The Qatar Central Bank will continue tracking the US Federal Reserve in its tightening cycle over the coming quarters, given the riyal’s dollar peg, BMI Research said and noted it expect another 25 basis points (0.25%) hike in the QCB’s policy rate to 5% this year.
Hikes will be enacted without delay as Qatar’s economic growth accelerates, inflation rises and domestic liquidity pressures ease, the Fitch Group company has said in a report.
“Though vast fiscal buffers mean Qatar is able to defend the peg in the event of a narrowing interest rate differential with the US, we believe the hike will be enacted without delay, as rising energy prices and preparations for the 2022 FIFA World Cup boost Qatari economic growth and moderately increase inflationary pressures, while domestic liquidity pressures ease,” BMI said.
Given the riyal’s peg to the dollar, BMI expects the QCB to continue tracking the US Fed’s monetary tightening cycle in the coming years.
The QCB raised its overnight lending rate from 4.5% to 4.75% and its deposit rate from 0.75% to 1% in mid-December 2016, shortly after the US Fed announced it would hike its benchmark interest rate by 25 bps.
BMI forecasts another 25 bps hike by the Fed over the course of 2017, which Qatari monetary authorities are likely to follow.
Qatar’s vast foreign reserves, enough to cover 13.3 months of imports as of end-2016, mean that the QCB would be able to defend the riyal’s dollar peg should the interest differential reduce.
“We, nevertheless, do not expect a delay in the hike, as rising energy prices spur a pickup in Qatari economic activity and inflation over 2017, and as domestic liquidity pressures – illustrated by the rise in the three-month Qatar interbank rate and M2 money supply contraction lessen. This will broadly remain the trend over the coming years, despite our forecast for acceleration in the QCB policy rate hiking cycle in 2018 and 2019,” when BMI expects the US Fed to raise its funds rate by 50bps and 75bps, respectively.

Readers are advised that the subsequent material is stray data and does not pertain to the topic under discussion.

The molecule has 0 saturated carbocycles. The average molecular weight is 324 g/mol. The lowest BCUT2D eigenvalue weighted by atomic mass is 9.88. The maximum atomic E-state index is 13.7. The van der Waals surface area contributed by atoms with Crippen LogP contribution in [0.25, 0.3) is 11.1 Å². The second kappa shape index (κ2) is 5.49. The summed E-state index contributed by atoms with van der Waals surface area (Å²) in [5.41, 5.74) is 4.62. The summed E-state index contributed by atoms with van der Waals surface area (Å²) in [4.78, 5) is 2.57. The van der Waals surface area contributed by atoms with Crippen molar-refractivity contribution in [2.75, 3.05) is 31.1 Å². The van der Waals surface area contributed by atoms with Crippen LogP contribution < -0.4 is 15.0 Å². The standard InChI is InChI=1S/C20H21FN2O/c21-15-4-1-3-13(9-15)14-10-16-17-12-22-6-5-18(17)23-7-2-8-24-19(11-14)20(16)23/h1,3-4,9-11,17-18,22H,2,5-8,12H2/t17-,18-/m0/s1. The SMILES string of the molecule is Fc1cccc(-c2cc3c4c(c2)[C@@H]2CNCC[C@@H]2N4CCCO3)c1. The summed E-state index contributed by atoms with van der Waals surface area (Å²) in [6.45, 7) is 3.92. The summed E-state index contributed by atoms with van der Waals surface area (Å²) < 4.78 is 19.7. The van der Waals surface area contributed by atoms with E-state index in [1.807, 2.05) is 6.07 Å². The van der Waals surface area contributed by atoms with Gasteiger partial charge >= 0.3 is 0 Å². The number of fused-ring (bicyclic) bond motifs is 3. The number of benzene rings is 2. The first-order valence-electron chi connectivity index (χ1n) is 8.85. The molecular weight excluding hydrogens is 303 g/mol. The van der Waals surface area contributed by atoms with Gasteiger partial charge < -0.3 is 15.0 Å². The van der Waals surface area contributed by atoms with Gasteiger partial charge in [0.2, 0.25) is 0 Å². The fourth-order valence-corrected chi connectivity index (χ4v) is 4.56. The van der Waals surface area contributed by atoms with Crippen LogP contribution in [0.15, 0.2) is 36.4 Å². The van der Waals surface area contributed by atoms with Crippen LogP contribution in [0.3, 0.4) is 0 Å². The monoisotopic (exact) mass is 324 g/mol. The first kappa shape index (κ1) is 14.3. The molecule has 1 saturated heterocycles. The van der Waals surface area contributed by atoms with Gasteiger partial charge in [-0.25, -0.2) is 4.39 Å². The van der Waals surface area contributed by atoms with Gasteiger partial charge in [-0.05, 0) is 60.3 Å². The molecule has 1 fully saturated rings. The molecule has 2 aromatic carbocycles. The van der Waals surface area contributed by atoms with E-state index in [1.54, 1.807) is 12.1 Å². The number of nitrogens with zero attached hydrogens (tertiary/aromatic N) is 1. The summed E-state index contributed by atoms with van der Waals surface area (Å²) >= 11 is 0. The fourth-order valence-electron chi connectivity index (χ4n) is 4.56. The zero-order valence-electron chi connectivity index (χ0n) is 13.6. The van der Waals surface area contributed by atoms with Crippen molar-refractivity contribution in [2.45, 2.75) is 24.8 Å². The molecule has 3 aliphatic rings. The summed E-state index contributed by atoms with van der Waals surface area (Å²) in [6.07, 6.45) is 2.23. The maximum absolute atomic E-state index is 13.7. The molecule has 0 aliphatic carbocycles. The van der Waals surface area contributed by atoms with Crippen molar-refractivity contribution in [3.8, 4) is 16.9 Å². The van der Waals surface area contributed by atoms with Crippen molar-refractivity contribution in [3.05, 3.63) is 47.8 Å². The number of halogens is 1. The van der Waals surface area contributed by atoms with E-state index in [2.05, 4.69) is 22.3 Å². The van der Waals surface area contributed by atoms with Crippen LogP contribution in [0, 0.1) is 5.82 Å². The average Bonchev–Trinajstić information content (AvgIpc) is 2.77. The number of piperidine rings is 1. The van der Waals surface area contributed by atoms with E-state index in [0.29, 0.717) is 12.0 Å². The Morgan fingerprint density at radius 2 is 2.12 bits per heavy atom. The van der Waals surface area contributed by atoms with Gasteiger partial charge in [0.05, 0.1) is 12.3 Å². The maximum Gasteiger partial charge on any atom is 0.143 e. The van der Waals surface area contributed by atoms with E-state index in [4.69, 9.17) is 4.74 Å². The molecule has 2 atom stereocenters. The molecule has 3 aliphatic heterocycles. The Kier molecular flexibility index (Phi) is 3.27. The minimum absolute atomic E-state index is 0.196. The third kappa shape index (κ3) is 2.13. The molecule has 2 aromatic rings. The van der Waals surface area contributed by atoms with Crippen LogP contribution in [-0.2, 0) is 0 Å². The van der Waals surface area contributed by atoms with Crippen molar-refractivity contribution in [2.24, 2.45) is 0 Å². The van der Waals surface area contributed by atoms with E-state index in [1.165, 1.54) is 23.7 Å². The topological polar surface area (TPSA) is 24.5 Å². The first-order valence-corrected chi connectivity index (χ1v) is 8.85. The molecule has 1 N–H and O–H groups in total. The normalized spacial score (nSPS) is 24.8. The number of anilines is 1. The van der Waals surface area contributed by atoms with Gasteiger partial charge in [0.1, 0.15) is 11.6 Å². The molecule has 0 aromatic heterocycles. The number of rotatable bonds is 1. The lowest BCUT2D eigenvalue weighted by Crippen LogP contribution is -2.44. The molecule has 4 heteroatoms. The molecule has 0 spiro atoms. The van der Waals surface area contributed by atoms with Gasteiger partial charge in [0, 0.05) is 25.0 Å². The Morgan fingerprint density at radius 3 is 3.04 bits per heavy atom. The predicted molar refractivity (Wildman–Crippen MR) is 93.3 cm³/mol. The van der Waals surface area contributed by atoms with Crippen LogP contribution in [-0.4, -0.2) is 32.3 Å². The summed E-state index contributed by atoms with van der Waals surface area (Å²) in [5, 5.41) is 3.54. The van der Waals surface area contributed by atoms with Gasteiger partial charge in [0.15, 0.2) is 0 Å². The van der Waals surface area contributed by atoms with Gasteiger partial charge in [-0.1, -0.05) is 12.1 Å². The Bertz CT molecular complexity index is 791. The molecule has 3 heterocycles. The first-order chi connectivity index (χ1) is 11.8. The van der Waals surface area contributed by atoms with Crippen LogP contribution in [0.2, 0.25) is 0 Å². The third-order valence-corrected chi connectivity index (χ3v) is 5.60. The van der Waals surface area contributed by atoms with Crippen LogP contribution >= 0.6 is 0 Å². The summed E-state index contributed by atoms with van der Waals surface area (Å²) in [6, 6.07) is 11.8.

BMI expects Qatar to see a moderate acceleration in inflation over the coming quarters, as global energy prices tick up and government efforts to diversify its revenue base continue. A BMI team forecasts Brent prices to average $57 per barrel and $60 in 2017 and 2018 respectively – significantly higher than the $45-level recorded over 2016.
With domestic petrol and diesel prices linked to global markets in May 2016, this will add to inflationary pressures in the country.
Furthermore, the government has announced plans to introduce taxes on goods deemed ‘harmful to human health and the environment’ (including, from 2017, tobacco and sugary drinks) and on ‘selected’ luxury items.
Qatar will also implement a GCC-wide value-added tax (VAT) over 2018 – though BMI expects the inflationary impact of this measure to be relatively limited, given its small size (5%) and the fact that many food items and essential services (such as education) will be exempt.
Food and beverages – the global prices of which will remain broadly stable in the quarters ahead as supply levels stay high and demand slows – and education account for 12.58% and 5.75% of Qatar’s consumer price index (CPI) basket, respectively.
Meanwhile, due to s lowing population growth and oversupply in the housing market, rents, which have been a key driver of inflation in recent years, are likely to reduce in the coming quarters.
“Overall, we forecast Qatari inflation to average 2.9% in 2017 and 3.2% in 2018,” BMI said.
LEAVE A COMMENT Your email address will not be published. Required fields are marked*
Oil edges up as Saudis cut supplies to US
Taiwan unveils $29bn stimulus to boost export-driven economy
CI affirms Doha Bank rating at ‘A’ with a ‘stable outlook’
Top LNG buyers in deal to push for flexible contracts
Nakilat assumes the full management and operations of Q-Flex LNG carrier Mesaimeer
Brazil police soften tone on meat probe amid criticism
Brazil tainted-meat scandal leaves the world very hungry for chicken
Saudi and Russia move at different pace on oil cuts
Banks take $252bn free ECB cash with QE exit in mind